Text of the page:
Filed under: Action, Environment, Northwest
Submitted to It’s Going Down
Around 12:30 on the afternoon November 11th, 2016, a small group of people blocked a train carrying hydraulic fracturing (“fracking”) proppants* from exiting the Port of Olympia. The two Union Pacific engine operators claimed that the grain cars were carrying corn, but the group knew better and stood their ground. As word of the action spread and more and more people arrived, the blockade gathered in strength. Eventually the engine reversed back into the Port of Olympia yard, the gates locked, and the engine operators went home.
Fracking proppants are tiny ceramic beads resembling sand. The fracking process involves injecting high-pressure fluid into the ground; the pressure fractures the rock and allows natural gas or oil to flow into a well. The proppants are used to “prop” open the cracks during extraction. Without them the cracks would collapse and no gas or oil extraction would be possible. These particular proppants are bound for North Dakota’s Bakken Oil Fields; Bakken oil is set to flow through the Dakota Access Pipeline. The blockaders have joined Sacred Stone Camp at Standing Rock and Mississippi Stand in Iowa in the fight against the Black Snake.
There is only one set of tracks into the Port and it runs straight through the center of downtown Olympia. The first blockade camp was built and maintained at State and Jefferson, a major intersection. Though police circled and surveilled the crowd, they did not intervene and have thus far been very hands-off. This will likely change, however, as the blockade has no intention of moving.
Soon after the blockade began, a white single-engine plane began to circle Downtown Olympia. It did so for several hours. Although there is no direct confirmation, the FBI has recently begun circling protest sites (Ferguson, Baltimore, etc.) with white single-engine planes that act as cell phone towers and suck up all cellular communication within their range.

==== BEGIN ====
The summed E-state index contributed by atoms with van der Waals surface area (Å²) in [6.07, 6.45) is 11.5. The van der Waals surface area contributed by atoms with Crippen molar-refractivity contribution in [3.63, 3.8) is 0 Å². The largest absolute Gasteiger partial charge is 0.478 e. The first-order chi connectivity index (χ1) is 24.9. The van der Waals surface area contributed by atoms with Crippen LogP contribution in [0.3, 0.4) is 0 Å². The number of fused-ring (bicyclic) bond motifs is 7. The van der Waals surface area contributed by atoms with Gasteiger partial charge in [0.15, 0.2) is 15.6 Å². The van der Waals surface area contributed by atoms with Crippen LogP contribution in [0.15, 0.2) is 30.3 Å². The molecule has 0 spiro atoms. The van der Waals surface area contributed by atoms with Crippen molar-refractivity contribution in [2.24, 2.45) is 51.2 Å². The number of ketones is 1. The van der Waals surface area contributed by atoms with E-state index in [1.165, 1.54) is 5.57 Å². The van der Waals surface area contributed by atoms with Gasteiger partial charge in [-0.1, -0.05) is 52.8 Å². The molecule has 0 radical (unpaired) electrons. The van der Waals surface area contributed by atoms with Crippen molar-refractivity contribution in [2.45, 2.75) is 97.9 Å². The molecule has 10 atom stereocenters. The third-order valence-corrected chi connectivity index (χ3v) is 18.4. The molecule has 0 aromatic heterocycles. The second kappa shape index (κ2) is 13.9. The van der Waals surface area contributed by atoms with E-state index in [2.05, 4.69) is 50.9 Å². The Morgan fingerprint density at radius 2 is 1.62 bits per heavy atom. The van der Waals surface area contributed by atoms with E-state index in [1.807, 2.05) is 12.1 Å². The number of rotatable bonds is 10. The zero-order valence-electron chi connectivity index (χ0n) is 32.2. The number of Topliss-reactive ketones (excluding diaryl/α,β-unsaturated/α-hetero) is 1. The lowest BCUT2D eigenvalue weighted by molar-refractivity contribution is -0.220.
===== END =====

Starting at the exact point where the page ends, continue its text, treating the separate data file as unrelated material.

In the early evening, a nearby anti-Trump demonstration passed by the blockade and numbers temporarily swelled into the hundreds. The march took off down the tracks, stopping at the Port of Olympia before going on to block traffic at the choke-point between the east and west sides of town. Meanwhile, back at the barricade, the party continued. A sound system, couches, and a steady flow of pizza kept spirits high and a small crew held it down through the night.
On the morning of November 12th the group decided to move further down the tracks to the corner of 7th and Jefferson near the split in the train line. At the time of this writing the tracks are barricaded and a rotating group of people maintains a constant presence. More people are needed to hold the space and make it stronger. Bring tools, banners, supplies, food, tarps, building materials; anything that will help the barricades hold.